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The UK should not agree the UN's Global Compact for Migration

Submitted by David Gunn on Monday 12th November 2018

Published on Tuesday 20th November 2018

Current status: Closed

Closed: Monday 20th May 2019

Signatures: 131,617

Tagged with

UK

Petition Action

The UK should not agree the UN's Global Compact for Migration

Petition Details

The UN's Intergovernmental Conference will be held in Marrakech, Morocco on 10 and 11 December 2018. Like Hungary, the UK should not sign.


You can't sign this petition because it is now closed. But you can still comment on it here at Repetition.me!

Government Response

The Government responded to this petition on Friday 7th December 2018

The Global Compact for Migration will support global co-operation on migration without affecting the sovereignty of all countries to control their own borders.

Uncontrolled migration erodes public confidence, damages economies, and places those on the move in situations of intense vulnerability. The UK is taking significant steps to tackle uncontrolled migration by:

- Addressing the root causes of migration, through our targeted assistance for livelihoods, healthcare, education and economic development
- Tackling modern slavery and organised immigration crime
- Supporting enhanced border management
- Providing critical humanitarian support and protection for vulnerable migrants, as well as offering voluntary return and vital reintegration support to those wishing to return home
- Supporting refugees to stay in a first safe country through our humanitarian and development work in Africa, the Middle East and Asia

The Global Compact for Migration embeds these efforts within the global system, enhances cooperation between states, and sets out ways that countries may choose to deliver these objectives.

The Compact is not legally binding. It creates a framework to allow countries to work together to make global migration more beneficial for everyone.

It respects the sovereignty of all states to decide who enters their territory. It will not affect our ability to determine and implement our own migration policies, including in areas such as asylum, border controls and returns of illegal migrants.

It does not establish a ‘human right to migrate’ or create any new legal categories of migrant. It explicitly stresses that migrants are entitled to the same universal human rights as any human being, and that these are different to the legal protections available to refugees.

Too many people, including vulnerable women and girls, are taking risky journeys to migrate through dangerous channels. The Compact will help us take important steps to keep migrants around the world safer and to protect the most vulnerable, by supporting international cooperation on the protection of migrants, in line with our obligations under international law. It outlines ways of preventing exploitation, and of combating the heinous crime of modern slavery.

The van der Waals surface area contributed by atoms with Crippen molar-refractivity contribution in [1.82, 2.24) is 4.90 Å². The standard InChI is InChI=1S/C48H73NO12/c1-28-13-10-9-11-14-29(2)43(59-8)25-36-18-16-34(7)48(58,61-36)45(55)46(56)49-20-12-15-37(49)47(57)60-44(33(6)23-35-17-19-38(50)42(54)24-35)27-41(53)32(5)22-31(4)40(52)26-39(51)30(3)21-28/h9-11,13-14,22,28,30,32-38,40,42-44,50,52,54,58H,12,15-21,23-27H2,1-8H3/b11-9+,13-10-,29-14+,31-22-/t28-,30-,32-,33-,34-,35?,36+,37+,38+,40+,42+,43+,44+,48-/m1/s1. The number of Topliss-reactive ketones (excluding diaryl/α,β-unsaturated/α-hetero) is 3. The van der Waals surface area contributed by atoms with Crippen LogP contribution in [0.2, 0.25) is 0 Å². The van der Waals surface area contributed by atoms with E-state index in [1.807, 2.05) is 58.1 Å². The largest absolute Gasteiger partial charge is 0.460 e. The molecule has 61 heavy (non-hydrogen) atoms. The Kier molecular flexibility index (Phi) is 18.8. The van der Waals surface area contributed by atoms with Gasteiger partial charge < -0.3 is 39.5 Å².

A key objective of the document is to support cooperation on reducing uncontrolled migration. It sets out the responsibility of countries of origin to ensure effective control of their borders, and to cooperate in accepting the return of their nationals when they no longer have the right to remain in another country. Furthermore, the text also calls on countries of origin to work with the international community to address the drivers of irregular migration, by creating economic opportunities for populations in source countries, and improving governance and respect for the rule of law.

When migration is safe and regular, it can bring great prosperity. The Compact also sets out possible actions to harness the economic benefits of safer, regular migration, for example by reducing the costs of remittances that migrants send home. These can foster economic development in source countries, helping to address some of the causes of migration.

The Compact is the result of months of intergovernmental negotiations. Though it is legally non-binding and no country can be compelled to conform with its provisions, we are aware that a small number of countries have chosen not to endorse it. We respect this choice and note that countries will be able to endorse the Compact, or cooperate with other states on delivering its objectives, at any point in the future.

Department for International Development

Parliamentary Debate

This petition has reached the threshold for a Parliamentary debate, but the debate has not been held. The Petitions Committee gave the following explanation.

The Committee has decided not to schedule a debate on this petition because the UN Global Compact on Migration has already been agreed by the UK Government. The final text of the Compact was agreed by the UK Government in July last year. It was adopted by the UN General Assembly in December. You can find more about how the Compact was agreed in this House of Commons Library research note:

http://researchbriefings.files.parliament.uk/documents/CBP-8459/CBP-8459.pdf

The Government says that the Compact is not legally binding and cannot compel the UK Government to change its own immigration policies. On 19th December 2018 the Government made an announcement on its future immigration policy with a statement in the House of Commons and questions from MPs. You can find out more about this debate, and watch the video or read a transcript, here.

https://www.parliament.uk/business/news/2018/december/home-secretary-gives-statement-on-immigration-white-paper/

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